Mair refused this week to enter a plea in the case being heard at the Old Bailey. A plea of "not guilty" was therefore recorded, and the trial continues.

At his first hearing, Mair told the court: "My name is 'Death To Traitors, Freedom For Britain'." His alleged links to far-right groups will no doubt be probed as the case develops.

The far-right in the British political landscape is becoming increasingly crowded, however.

The theme of this week's Brexit-heavy Conservative party conference - incidentally held in a Birmingham conference centre built by EU funding - was "A Country That Works For Everyone". But it might as well have been "Send The Buggers Back".

The first of the ridiculousness came with the announcement that the British armed forces were going to be "freed" from the constraints placed upon them by the European Convention on Human Rights, because who needs human rights anyway, eh? Let's not mention Baha Mousa, the Iraqi hotel receptionist who suffered at least 93 injuries before his death in custody of British Army troops.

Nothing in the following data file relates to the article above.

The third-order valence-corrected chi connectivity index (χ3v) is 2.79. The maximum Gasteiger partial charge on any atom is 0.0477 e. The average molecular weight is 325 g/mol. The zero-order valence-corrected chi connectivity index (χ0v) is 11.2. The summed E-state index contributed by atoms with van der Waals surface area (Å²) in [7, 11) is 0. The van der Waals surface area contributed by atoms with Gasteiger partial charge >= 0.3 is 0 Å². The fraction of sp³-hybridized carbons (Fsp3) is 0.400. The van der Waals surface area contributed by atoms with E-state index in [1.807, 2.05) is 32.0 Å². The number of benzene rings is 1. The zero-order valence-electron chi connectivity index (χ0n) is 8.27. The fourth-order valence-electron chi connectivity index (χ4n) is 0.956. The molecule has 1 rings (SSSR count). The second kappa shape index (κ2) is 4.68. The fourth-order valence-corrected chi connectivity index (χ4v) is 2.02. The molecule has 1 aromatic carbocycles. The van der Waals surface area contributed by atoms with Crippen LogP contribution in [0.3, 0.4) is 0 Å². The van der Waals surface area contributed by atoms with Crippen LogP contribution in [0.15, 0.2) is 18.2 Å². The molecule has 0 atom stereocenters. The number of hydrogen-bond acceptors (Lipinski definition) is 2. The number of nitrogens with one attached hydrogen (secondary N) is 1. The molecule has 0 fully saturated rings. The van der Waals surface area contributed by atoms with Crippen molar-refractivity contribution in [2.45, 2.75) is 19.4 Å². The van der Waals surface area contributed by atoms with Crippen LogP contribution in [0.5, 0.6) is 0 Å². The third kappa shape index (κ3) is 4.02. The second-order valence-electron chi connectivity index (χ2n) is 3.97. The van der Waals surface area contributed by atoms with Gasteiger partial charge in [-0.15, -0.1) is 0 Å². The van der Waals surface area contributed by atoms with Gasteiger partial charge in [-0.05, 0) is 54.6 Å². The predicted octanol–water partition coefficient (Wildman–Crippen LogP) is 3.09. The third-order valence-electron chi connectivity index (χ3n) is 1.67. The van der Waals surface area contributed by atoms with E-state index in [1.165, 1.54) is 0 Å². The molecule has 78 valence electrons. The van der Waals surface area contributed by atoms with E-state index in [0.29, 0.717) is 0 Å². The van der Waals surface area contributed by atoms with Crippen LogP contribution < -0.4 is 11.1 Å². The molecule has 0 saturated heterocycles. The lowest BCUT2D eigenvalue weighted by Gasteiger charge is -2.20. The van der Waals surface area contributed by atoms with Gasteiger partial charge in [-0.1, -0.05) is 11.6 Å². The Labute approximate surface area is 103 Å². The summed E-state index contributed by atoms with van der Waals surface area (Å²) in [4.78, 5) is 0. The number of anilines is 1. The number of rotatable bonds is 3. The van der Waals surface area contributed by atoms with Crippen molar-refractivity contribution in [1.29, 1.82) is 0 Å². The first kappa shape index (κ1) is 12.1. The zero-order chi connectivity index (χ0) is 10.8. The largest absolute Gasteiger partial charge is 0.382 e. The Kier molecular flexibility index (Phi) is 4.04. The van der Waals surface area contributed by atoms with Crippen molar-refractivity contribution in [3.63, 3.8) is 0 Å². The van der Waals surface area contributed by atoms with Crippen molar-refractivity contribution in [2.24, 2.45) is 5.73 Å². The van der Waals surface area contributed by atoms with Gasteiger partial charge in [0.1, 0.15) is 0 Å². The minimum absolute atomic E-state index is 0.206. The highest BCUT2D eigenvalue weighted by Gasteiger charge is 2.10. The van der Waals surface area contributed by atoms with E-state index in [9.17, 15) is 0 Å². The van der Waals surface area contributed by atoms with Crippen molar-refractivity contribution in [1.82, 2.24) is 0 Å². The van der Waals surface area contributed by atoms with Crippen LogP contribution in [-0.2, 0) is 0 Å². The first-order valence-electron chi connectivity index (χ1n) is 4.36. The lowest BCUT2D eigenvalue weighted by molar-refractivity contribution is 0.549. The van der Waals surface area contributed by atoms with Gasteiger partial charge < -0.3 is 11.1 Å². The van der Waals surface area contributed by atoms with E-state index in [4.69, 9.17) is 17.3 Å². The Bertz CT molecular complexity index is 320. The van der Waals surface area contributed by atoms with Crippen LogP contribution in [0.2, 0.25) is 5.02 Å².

Nor should we mention any of the other hundreds of outstanding claims being investigated by the Iraq Historic Allegations Team deemed necessary after the ECHR ruled that "detention as practised in Iraq" was illegal.

That detention by British troops is alleged to have included stress positions, sensory deprivation, sleep deprivation, and the denial of food or water, beatings, threats, hooding, exposure to noise and general degrading treatment.

Then came the revelation that "foreign" doctors would be sent home once sufficient numbers of "homegrown" medics had been trained.

Those dastardly foreigners, coming over here and caring for us when we need help. How dare they save the lives of our sick? How dare they wipe the backsides of our incontinent elderly? They're taking our jobs. They're taking our money.

"A change has got to come," the prime minister said in her speech. Four times. We agree. But Mrs May is no Marvin Gaye.

Companies should be made to list foreign workers, her Home Secretary said, to name and shame those who "refuse" to employ decent hardworking White British people. What's next? We might as make those pesky European types wear badges with twelve little yellow stars emblazoned upon them.

The state drawing distinctions between "members of the nation" as the foundation and support of greatness, and those who live here simply as earners of their livelihood - this isn't the language of the 21st century. This is the language of Mein Kampf.

For what it is worth, while I am managing editor here at The New Arab, we will not be publishing lists of "foreign workers". If it comes to it, Mrs May, I and thousands of other employers across the land will see you in court. Or perhaps jail. Either way, we will refuse.